, this is precisely what is used

This is expressed in the `pymc`

model as

```
Ptrue = pymc.Normal('Ptrue', mu=Pstated, tau=dPstated**(-2)) # M
Ltrue = pymc.Normal('Ltrue', mu=Lstated, tau=dLstated**(-2)) # M
```

Note

`pymc`

uses the **precision** instead of the variance as a parameter of the normal distribution.

Gaussian priors have the unfortunate drawback that there is a small but nonzero probability that these concentrations would be negative, leading to nonsensical (unphysical) concentrations.
To avoid this, we generally use a lognormal distribution (selected by `concentration_priors='lognormal'`

).

Note

The parameters of a *lognormal distribution* differ from those of a normal distribution by the relationship described here. The parameters above ensure that the mean concentration is the stated concentration and the standard deviation is its experimental uncertainty. The relationship between the mean and variance of the normal distribution and the parameters for the lognormal distribution is given by:

#### Binding free energy¶

The ligand binding free energy is unknown, and presumed to either be unknown over a large uniform range with the `uniform`

prior

where we by default take (femtomolar affinity) and Delta G_mathrm{max} = 0 (molar affinity), where is in units of thermal energy .

This is expressed in the `pymc`

model as

```
# binding free energy (kT), uniform over huge range
DeltaG = pymc.Uniform('DeltaG', lower=DG_min, upper=DG_max)
```

This uniform prior has the drawback that affinities near the extreme measurable ranges are simply unknown with equal likelihood out to absurd extreme values.

We can attenuate the posterior probabilities at extreme affinities by using a prior inspired by the range of data recorded in ChEMBL via the `chembl`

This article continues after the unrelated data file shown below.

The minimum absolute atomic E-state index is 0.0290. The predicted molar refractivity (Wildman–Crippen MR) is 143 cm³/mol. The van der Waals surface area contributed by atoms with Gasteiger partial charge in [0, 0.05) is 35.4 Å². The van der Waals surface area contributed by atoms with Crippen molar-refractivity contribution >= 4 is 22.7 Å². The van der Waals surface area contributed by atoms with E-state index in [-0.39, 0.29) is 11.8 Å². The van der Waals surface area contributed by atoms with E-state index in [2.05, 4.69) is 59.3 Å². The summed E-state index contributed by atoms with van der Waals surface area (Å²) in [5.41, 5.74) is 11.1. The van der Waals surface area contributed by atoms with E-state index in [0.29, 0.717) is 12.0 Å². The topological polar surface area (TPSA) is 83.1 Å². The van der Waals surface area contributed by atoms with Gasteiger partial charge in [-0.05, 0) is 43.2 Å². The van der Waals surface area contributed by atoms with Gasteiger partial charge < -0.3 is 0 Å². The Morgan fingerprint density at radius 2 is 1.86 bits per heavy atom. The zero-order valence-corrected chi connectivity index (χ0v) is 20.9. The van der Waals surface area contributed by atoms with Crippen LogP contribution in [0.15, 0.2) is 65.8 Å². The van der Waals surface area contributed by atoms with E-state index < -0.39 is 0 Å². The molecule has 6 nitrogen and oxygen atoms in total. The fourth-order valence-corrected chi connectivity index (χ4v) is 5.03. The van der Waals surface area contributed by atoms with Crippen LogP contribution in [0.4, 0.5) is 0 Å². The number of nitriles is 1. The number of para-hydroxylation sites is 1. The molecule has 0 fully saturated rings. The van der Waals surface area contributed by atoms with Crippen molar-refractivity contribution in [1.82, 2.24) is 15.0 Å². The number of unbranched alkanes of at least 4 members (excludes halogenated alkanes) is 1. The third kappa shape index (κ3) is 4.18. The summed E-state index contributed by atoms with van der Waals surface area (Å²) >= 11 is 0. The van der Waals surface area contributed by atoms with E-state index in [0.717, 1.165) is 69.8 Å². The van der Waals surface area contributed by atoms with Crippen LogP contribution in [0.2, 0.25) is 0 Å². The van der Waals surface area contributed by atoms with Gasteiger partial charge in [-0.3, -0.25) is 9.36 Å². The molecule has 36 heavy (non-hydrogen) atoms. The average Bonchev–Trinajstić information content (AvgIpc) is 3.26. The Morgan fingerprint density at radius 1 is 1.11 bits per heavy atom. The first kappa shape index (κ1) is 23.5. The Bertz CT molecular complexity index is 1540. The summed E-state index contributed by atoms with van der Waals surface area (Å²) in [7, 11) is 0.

prior, with a Gaussian form

This is expressed in the `pymc`

model as

```
# binding free energy (kT), using a Gaussian prior inspired by ChEMBL
DeltaG = pymc.Normal('DeltaG', mu=0, tau=1./(12.5**2))
```

### Modular components of the Bayesian model¶

We now discuss the various modular components of the Bayesian inference scheme.

These components generally involve models of observed spectroscopic value that are computed from concentrations of the various components which represent, for example, free receptor , complexed receptor , or free ligand . These concentrations are computed from the current samples of true total concentrations and binding affinities using one of the specified binding models described below.

#### Fluorescence¶

##### Fluorescence model.¶

Fluorescence can be measured from either the top, bottom, or both. The true fluorescence depends on the concentration of each species :

Here, is the incident excitation intensity, are the quantum efficiencies of each species at the excitation/emission wavelengths, is a buffer fluorescence per unit path length, and is the background fluorescence of the plate. Notably, without inner filter effects, the only factor that causes differences between top and bottom fluorescence is the gain factor G_mathrm{bottom} that captures a potential difference in detector gains between the top and bottom detectors.